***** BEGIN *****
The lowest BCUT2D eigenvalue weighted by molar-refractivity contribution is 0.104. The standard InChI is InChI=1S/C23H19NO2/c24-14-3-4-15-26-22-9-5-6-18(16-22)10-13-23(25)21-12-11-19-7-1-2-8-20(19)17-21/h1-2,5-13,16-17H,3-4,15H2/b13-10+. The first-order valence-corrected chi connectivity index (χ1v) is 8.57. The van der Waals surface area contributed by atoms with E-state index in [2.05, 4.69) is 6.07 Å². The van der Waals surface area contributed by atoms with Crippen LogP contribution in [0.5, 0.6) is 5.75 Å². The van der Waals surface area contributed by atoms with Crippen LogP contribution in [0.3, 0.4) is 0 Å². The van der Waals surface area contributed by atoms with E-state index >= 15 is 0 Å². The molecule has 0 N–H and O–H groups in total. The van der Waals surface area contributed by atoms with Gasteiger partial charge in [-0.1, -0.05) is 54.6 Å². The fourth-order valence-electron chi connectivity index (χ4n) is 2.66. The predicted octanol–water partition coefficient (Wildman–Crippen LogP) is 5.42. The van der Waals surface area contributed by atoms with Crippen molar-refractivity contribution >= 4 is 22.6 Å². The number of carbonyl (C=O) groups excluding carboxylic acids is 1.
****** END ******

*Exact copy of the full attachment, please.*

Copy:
The lowest BCUT2D eigenvalue weighted by molar-refractivity contribution is 0.104. The standard InChI is InChI=1S/C23H19NO2/c24-14-3-4-15-26-22-9-5-6-18(16-22)10-13-23(25)21-12-11-19-7-1-2-8-20(19)17-21/h1-2,5-13,16-17H,3-4,15H2/b13-10+. The first-order valence-corrected chi connectivity index (χ1v) is 8.57. The van der Waals surface area contributed by atoms with E-state index in [2.05, 4.69) is 6.07 Å². The van der Waals surface area contributed by atoms with Crippen LogP contribution in [0.5, 0.6) is 5.75 Å². The van der Waals surface area contributed by atoms with Crippen LogP contribution in [0.3, 0.4) is 0 Å². The van der Waals surface area contributed by atoms with E-state index >= 15 is 0 Å². The molecule has 0 N–H and O–H groups in total. The van der Waals surface area contributed by atoms with Gasteiger partial charge in [-0.1, -0.05) is 54.6 Å². The fourth-order valence-electron chi connectivity index (χ4n) is 2.66. The predicted octanol–water partition coefficient (Wildman–Crippen LogP) is 5.42. The van der Waals surface area contributed by atoms with Crippen molar-refractivity contribution >= 4 is 22.6 Å². The number of carbonyl (C=O) groups excluding carboxylic acids is 1.